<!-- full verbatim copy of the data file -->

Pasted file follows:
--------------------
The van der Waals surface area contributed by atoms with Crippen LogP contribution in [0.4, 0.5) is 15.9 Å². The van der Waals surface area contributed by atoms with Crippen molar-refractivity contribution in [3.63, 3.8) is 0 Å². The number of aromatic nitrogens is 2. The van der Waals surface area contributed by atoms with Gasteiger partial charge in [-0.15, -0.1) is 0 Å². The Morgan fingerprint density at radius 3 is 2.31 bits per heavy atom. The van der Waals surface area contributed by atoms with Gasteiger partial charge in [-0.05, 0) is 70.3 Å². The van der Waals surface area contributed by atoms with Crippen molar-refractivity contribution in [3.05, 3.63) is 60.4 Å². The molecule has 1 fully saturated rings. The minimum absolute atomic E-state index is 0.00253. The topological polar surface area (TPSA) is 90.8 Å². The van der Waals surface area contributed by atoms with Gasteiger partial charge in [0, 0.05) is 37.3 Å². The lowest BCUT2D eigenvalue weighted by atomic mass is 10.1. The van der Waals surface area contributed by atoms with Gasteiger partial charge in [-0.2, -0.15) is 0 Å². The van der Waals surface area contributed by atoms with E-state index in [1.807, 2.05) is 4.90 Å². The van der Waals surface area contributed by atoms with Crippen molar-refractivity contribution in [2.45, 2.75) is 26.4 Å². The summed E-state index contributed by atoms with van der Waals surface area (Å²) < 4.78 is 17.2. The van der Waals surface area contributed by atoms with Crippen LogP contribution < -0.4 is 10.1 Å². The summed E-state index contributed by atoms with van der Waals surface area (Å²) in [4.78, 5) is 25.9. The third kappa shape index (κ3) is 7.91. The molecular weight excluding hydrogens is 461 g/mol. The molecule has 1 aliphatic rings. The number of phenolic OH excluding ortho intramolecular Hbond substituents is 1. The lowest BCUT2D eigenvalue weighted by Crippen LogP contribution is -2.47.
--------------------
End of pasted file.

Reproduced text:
The van der Waals surface area contributed by atoms with Crippen LogP contribution in [0.4, 0.5) is 15.9 Å². The van der Waals surface area contributed by atoms with Crippen molar-refractivity contribution in [3.63, 3.8) is 0 Å². The number of aromatic nitrogens is 2. The van der Waals surface area contributed by atoms with Gasteiger partial charge in [-0.15, -0.1) is 0 Å². The Morgan fingerprint density at radius 3 is 2.31 bits per heavy atom. The van der Waals surface area contributed by atoms with Gasteiger partial charge in [-0.05, 0) is 70.3 Å². The van der Waals surface area contributed by atoms with Crippen molar-refractivity contribution in [3.05, 3.63) is 60.4 Å². The molecule has 1 fully saturated rings. The minimum absolute atomic E-state index is 0.00253. The topological polar surface area (TPSA) is 90.8 Å². The van der Waals surface area contributed by atoms with Gasteiger partial charge in [0, 0.05) is 37.3 Å². The lowest BCUT2D eigenvalue weighted by atomic mass is 10.1. The van der Waals surface area contributed by atoms with Gasteiger partial charge in [-0.2, -0.15) is 0 Å². The van der Waals surface area contributed by atoms with E-state index in [1.807, 2.05) is 4.90 Å². The van der Waals surface area contributed by atoms with Crippen molar-refractivity contribution in [2.45, 2.75) is 26.4 Å². The summed E-state index contributed by atoms with van der Waals surface area (Å²) < 4.78 is 17.2. The van der Waals surface area contributed by atoms with Crippen LogP contribution < -0.4 is 10.1 Å². The summed E-state index contributed by atoms with van der Waals surface area (Å²) in [4.78, 5) is 25.9. The third kappa shape index (κ3) is 7.91. The molecular weight excluding hydrogens is 461 g/mol. The molecule has 1 aliphatic rings. The number of phenolic OH excluding ortho intramolecular Hbond substituents is 1. The lowest BCUT2D eigenvalue weighted by Crippen LogP contribution is -2.47.